Ever since ChatGPT hit the market, AI-generated content has been steadily seeping into the internet. Artificial intelligence has been around for decades. But the consumer-facing ChatGPT has pushed AI into the mainstream, creating unprecedented accessibility to advanced AI models and demand that businesses are eager to capitalize on.
As a result, companies and users alike are leveraging generative AI to crank out high volumes of content. While the initial concern is the abundance of content containing inaccuracies, gibberish, and misinformation, the long-term effect is complete degradation of web content into useless garbage.
Garbage in, garbage out
If you’re thinking, the internet already contains a bunch of useless garbage, that’s true, but this is different. “There’s a lot of garbage out there… but it has an insane amount of variety and diversity,” said Nader Henein, a VP analyst for management consulting firm Gartner. As LLMs feed off each other’s content, the quality gets worse and more vague, like a photocopy of a photocopy of an image.
Think about it this way: the first version of ChatGPT was the last model to be trained on entirely human-generated content. Every model since then contains training data that has AI-generated content which is difficult to verify, or even track. This becomes unreliable, or to put it bluntly, garbage, data. When this happens, “we lose quality and precision of the content, and we lose diversity,” said Henein who researches data protection and artificial intelligence. “Everything starts looking like the same thing.”
“Incestuous learning” is what Henein calls it. “LLMs are just one big family, they’re just consuming each other’s content and cross pollinating, and with every generation you have… increasingly more garbage to the point where the garbage overtakes the good content and things start to deteriorate from there.”
As more AI-generated content is pushed out to the web, and that content is generated by LLMs trained on AI-generated content, we’re looking at a future web that is entirely homogenous and totally unreliable. Also, just really boring.
Model collapse, internet collapse
Most people already sense something is off.
In some of the more high-profile examples, art is being duplicated by robots. Books are being swallowed whole and replicated by LLMs without the authors’ permission. Images and videos that use celebrities’ voices and likenesses are made without their consent and compensation.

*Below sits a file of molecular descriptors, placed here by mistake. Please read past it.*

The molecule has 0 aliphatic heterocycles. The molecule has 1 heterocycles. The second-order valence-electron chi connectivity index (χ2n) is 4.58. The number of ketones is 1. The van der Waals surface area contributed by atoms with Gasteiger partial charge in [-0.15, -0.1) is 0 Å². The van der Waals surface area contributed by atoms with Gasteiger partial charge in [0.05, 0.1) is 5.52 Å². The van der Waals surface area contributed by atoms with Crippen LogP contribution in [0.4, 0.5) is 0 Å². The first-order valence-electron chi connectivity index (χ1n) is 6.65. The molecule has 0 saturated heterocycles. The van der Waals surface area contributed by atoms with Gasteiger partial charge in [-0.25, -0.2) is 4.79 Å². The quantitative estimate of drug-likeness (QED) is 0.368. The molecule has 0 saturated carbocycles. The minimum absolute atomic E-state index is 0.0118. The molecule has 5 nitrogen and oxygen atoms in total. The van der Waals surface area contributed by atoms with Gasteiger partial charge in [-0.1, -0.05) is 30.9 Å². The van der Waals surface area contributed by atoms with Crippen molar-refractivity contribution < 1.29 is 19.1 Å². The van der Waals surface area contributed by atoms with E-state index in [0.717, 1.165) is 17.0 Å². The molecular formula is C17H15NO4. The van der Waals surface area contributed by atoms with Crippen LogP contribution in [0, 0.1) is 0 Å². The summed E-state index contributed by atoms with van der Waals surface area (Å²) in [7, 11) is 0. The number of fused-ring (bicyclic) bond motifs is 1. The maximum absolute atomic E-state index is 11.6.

But existing copyright and IP laws are already in place to protect such violations. Plus, some are embracing AI collaboration like Grimes who offers revenue-sharing deals with AI music creators and record companies that are exploring licensing deals with AI tech companies. On the policy side, lawmakers have introduced a No Fakes Act to protect public figures from AI replicas. The regulations to fix all these problems aren’t in place, but fixing them is at least imaginable.
The plunge in overall quality of everything online, however, is a more insidious phenomenon, and researchers have demonstrated why it’s about to get worse.
In a study from Johannes Gutenberg University in Germany, researchers found that “this self-consuming training loop initially improves both quality and diversity,” which lines up with what’s likely to happen next. “However, after a few generations the output inevitably degenerates in diversity. We find that the rate of degeneration depends on the proportion of real and generated data.”
Two other academic papers published in 2023 came to the same conclusion about the degradation of AI models when trained on synthetic, aka AI-generated data. According to a study from researchers at Oxford, Cambridge, Imperial College London, University of Toronto, and University of Edinburgh, “use of model-generated content in training causes irreversible defects in the resulting models, where tails of the original content distribution disappear,” referring to this as “model collapse.”
Similarly, Stanford and Rice University researchers said, “without enough fresh real data in each generation of an autophagous [self-consuming] loop, future generative models are doomed to have their quality (precision) or diversity (recall) progressively decrease.”
Lack of diversity, explains Henein, is the fundamental problem, because if AI models are trying to replace human creativity, it’s getting farther and farther away from that.
The AI-generated internet at a glance
As model collapse looms, the AI-generated internet has already arrived.